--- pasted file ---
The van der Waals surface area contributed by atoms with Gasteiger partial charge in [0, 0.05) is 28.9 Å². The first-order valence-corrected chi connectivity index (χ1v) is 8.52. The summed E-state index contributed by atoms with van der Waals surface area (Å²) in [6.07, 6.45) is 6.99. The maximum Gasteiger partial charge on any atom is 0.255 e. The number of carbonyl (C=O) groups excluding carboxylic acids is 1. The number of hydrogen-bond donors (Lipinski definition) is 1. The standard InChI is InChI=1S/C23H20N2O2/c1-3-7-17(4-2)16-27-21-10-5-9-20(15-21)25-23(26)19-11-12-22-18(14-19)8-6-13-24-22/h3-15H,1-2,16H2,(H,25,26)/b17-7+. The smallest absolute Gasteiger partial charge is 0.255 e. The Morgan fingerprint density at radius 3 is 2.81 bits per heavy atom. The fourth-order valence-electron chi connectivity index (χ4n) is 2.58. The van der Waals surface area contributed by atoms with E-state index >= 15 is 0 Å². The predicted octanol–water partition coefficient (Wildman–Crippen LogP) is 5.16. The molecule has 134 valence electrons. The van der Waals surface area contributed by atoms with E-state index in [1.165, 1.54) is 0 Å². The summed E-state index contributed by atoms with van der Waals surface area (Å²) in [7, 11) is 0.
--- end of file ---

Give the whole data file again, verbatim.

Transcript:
The van der Waals surface area contributed by atoms with Gasteiger partial charge in [0, 0.05) is 28.9 Å². The first-order valence-corrected chi connectivity index (χ1v) is 8.52. The summed E-state index contributed by atoms with van der Waals surface area (Å²) in [6.07, 6.45) is 6.99. The maximum Gasteiger partial charge on any atom is 0.255 e. The number of carbonyl (C=O) groups excluding carboxylic acids is 1. The number of hydrogen-bond donors (Lipinski definition) is 1. The standard InChI is InChI=1S/C23H20N2O2/c1-3-7-17(4-2)16-27-21-10-5-9-20(15-21)25-23(26)19-11-12-22-18(14-19)8-6-13-24-22/h3-15H,1-2,16H2,(H,25,26)/b17-7+. The smallest absolute Gasteiger partial charge is 0.255 e. The Morgan fingerprint density at radius 3 is 2.81 bits per heavy atom. The fourth-order valence-electron chi connectivity index (χ4n) is 2.58. The van der Waals surface area contributed by atoms with E-state index >= 15 is 0 Å². The predicted octanol–water partition coefficient (Wildman–Crippen LogP) is 5.16. The molecule has 134 valence electrons. The van der Waals surface area contributed by atoms with E-state index in [1.165, 1.54) is 0 Å². The summed E-state index contributed by atoms with van der Waals surface area (Å²) in [7, 11) is 0.